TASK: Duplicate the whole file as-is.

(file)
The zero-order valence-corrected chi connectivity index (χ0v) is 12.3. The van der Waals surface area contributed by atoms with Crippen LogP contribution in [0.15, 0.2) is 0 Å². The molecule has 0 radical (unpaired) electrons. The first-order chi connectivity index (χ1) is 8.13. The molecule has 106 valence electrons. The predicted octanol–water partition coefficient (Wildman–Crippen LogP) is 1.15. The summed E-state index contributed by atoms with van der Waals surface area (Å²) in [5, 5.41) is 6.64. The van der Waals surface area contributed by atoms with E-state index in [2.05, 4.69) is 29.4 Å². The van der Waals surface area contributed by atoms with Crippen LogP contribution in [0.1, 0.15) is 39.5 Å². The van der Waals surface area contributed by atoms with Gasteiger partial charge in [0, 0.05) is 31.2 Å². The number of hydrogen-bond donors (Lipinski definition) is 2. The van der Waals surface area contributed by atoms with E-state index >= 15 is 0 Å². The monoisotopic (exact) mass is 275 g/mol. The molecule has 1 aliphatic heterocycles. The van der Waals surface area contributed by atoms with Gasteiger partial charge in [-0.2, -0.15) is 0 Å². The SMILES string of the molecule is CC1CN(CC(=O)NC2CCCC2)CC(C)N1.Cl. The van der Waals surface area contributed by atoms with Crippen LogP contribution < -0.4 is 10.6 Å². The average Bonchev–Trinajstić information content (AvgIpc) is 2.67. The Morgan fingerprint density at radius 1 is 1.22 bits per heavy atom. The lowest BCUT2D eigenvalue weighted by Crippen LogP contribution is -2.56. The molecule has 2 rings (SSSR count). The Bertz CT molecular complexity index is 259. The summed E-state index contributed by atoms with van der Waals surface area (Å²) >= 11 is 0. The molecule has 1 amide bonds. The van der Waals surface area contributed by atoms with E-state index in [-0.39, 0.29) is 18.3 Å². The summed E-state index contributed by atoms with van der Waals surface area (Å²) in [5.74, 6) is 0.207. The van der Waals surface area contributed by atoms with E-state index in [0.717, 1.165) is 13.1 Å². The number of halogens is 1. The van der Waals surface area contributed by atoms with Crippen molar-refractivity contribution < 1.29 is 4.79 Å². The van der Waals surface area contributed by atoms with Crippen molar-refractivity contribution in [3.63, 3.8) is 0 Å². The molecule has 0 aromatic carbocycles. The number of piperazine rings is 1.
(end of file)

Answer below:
The zero-order valence-corrected chi connectivity index (χ0v) is 12.3. The van der Waals surface area contributed by atoms with Crippen LogP contribution in [0.15, 0.2) is 0 Å². The molecule has 0 radical (unpaired) electrons. The first-order chi connectivity index (χ1) is 8.13. The molecule has 106 valence electrons. The predicted octanol–water partition coefficient (Wildman–Crippen LogP) is 1.15. The summed E-state index contributed by atoms with van der Waals surface area (Å²) in [5, 5.41) is 6.64. The van der Waals surface area contributed by atoms with E-state index in [2.05, 4.69) is 29.4 Å². The van der Waals surface area contributed by atoms with Crippen LogP contribution in [0.1, 0.15) is 39.5 Å². The van der Waals surface area contributed by atoms with Gasteiger partial charge in [0, 0.05) is 31.2 Å². The number of hydrogen-bond donors (Lipinski definition) is 2. The van der Waals surface area contributed by atoms with E-state index >= 15 is 0 Å². The monoisotopic (exact) mass is 275 g/mol. The molecule has 1 aliphatic heterocycles. The van der Waals surface area contributed by atoms with Gasteiger partial charge in [-0.2, -0.15) is 0 Å². The SMILES string of the molecule is CC1CN(CC(=O)NC2CCCC2)CC(C)N1.Cl. The van der Waals surface area contributed by atoms with Crippen LogP contribution < -0.4 is 10.6 Å². The average Bonchev–Trinajstić information content (AvgIpc) is 2.67. The Morgan fingerprint density at radius 1 is 1.22 bits per heavy atom. The lowest BCUT2D eigenvalue weighted by Crippen LogP contribution is -2.56. The molecule has 2 rings (SSSR count). The Bertz CT molecular complexity index is 259. The summed E-state index contributed by atoms with van der Waals surface area (Å²) >= 11 is 0. The molecule has 1 amide bonds. The van der Waals surface area contributed by atoms with E-state index in [-0.39, 0.29) is 18.3 Å². The summed E-state index contributed by atoms with van der Waals surface area (Å²) in [5.74, 6) is 0.207. The van der Waals surface area contributed by atoms with E-state index in [0.717, 1.165) is 13.1 Å². The number of halogens is 1. The van der Waals surface area contributed by atoms with Crippen molar-refractivity contribution < 1.29 is 4.79 Å². The van der Waals surface area contributed by atoms with Crippen molar-refractivity contribution in [3.63, 3.8) is 0 Å². The molecule has 0 aromatic carbocycles. The number of piperazine rings is 1.